The Microwave has been a marvellous invention! Aside from time-saving cooking, this appliance can practically do anything from grilling to defrosting. However, there are some limitations. Microwave hazards can occur when using the wrong material or heating up the wrong food inside.
MICROWAVE HAZARDS TO AVOID
The most commonly-used household item you should NEVER put in the microwave is aluminum foil. It’s essentially very thin metal which, when exposed to microwave radiation, will reflect the energy instead of absorbing it. This, in turn, can create sparks that could ruin the appliance, or worse, start a fire.
Anything with Metal or Stainless Steel
Plates with shiny metal rims and stainless-steel travel mugs can also cause a fire if put inside a microwave. Moreover, these vessels will prevent your food and beverage from warming up because, as with aluminum foil, the metal will bounce the heat from the microwave instead of allowing your food to absorb it.
Plastic bags and containers like yogurt tubs should never be microwaved because they may contain bisphenol A, more commonly known as BPA. These materials can easily melt inside the appliance releasing BPA into your food which research has linked to a variety of health issues.
Some restaurant takeout containers tend to have a metal rim and are sometimes lined with plastic materials. To be sure, always check for the microwave safe sign which usually looks like a box with squiggly lines in the middle. Containers labeled #5, which are made using polypropylene (or PP), are also generally considered microwave-safe.
Styrofoam (a.k.a. polystyrene foam) isn’t just bad for the environment, it also melts quickly if exposed to radiation. Much like plastic, this can release dangerous chemicals into your food and potentially cause long term illnesses.
HOW THEY OPERATE
Microwave ovens are generally safe when used correctly. But people have experienced burns, and in rare cases, other injuries from microwave radiation, particularly in cases involving improper use or maintenance. Therefore, always use your oven properly and maintain it as recommended by the user manual.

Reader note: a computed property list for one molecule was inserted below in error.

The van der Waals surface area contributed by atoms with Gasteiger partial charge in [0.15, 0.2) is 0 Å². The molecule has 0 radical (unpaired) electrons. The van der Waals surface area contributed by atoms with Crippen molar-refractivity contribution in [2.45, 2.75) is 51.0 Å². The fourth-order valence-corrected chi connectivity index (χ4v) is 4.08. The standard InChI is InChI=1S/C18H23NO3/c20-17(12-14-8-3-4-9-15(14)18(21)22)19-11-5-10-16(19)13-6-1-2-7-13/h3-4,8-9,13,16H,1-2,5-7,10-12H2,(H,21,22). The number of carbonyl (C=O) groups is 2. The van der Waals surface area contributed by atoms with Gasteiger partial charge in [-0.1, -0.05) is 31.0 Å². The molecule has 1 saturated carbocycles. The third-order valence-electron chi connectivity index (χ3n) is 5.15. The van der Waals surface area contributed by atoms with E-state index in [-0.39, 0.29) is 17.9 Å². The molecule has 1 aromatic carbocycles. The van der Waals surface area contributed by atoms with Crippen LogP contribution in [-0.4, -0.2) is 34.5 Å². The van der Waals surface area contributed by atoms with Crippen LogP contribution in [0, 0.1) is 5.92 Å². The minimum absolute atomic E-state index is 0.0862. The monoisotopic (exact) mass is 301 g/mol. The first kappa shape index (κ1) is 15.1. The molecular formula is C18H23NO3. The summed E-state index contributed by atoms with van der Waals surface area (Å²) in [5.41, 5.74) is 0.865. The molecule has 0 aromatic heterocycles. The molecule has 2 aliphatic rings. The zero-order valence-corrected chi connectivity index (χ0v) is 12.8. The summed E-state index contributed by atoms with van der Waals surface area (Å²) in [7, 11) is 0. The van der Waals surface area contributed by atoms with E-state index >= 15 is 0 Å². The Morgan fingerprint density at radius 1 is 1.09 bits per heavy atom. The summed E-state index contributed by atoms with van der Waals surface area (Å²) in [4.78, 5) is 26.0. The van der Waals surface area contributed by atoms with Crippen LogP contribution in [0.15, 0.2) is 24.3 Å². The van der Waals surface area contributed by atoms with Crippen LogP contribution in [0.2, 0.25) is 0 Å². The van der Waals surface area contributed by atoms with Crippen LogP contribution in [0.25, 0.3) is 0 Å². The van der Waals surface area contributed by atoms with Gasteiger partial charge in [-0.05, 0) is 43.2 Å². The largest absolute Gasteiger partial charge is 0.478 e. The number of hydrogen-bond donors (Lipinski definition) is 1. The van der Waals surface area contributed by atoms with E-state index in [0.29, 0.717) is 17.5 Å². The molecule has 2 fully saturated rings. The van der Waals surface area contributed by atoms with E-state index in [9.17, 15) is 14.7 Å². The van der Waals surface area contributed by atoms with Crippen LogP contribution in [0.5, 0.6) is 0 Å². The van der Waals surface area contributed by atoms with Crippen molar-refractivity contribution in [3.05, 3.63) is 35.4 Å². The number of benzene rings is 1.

First, know that microwaves—the actual waves produced by these ovens—are a type of electromagnetic radiation. These waves cause water molecules in food to vibrate. These vibrations, in turn, produce the heat that cooks food.
The waves are produced by a vacuum tube within the oven called a magnetron. They are reflected within the oven’s metal interior; can pass through glass, paper, plastic, and similar materials; and are absorbed by food. Microwaves are a kind of non-ionizing radiation. They do not have the same risks as x-rays or other types of ionizing radiation.
Most injuries related to microwave ovens are the result of heat-related burns from hot containers, overheated foods, or exploding liquids.
- Always follow the manufacturer’s heating instructions.
- Microwave-safe dishes that also allows steam to escape should always be used.
- Allow food to rest before removing from the microwave. If something is left to heat in the microwave for several minutes (like a potato that is cooked for 5 minutes), wait a few moments and use an oven mitt to lift the food out.
- DO NOT super-heat water to beyond boiling point. Microwaves can heat water without it ever boiling at all. a slight disturbance or movement may cause the water to violently explode out of the cup.
- Certain foods and liquids heat unevenly. If warmed uncovered, they can spit and splatter all over the appliance. Thick consistencies can trap the steam until it explodes.
- Steam from a microwaved bag of popcorn can reach up to 82˚C. Wait at least 1min before opening the bag. When opening, do so away from your face and hands.
- Confirm that the door shuts tightly. Don’t use the microwave if its turntable rotates and the exhaust fan runs while the door remains open, this is not how it was built to work. Call a professional to have a look at it or replace it.
- DO NOT switch on an empty microwave. If there is nothing inside, it might destroy the unit’s magnetron or start a fire. Microwaves do not need to be preheated before cooking.
- Do not cover the vent of microwave at the top when it is in use: Also do not cover any part of the microwave with metal foil. This can lead to over heating of the appliance and may even risk a fire.
- If you have a fire in your microwave oven, turn it off or unplug it immediately so that the fan stops and the fire is suffocated. Never open the oven door until you are absolutely certain that the fire is out.
resource: https://www.fda.gov/, https://www.serviceone.com/, https://www.mrright.in/, https://home-wizard.com/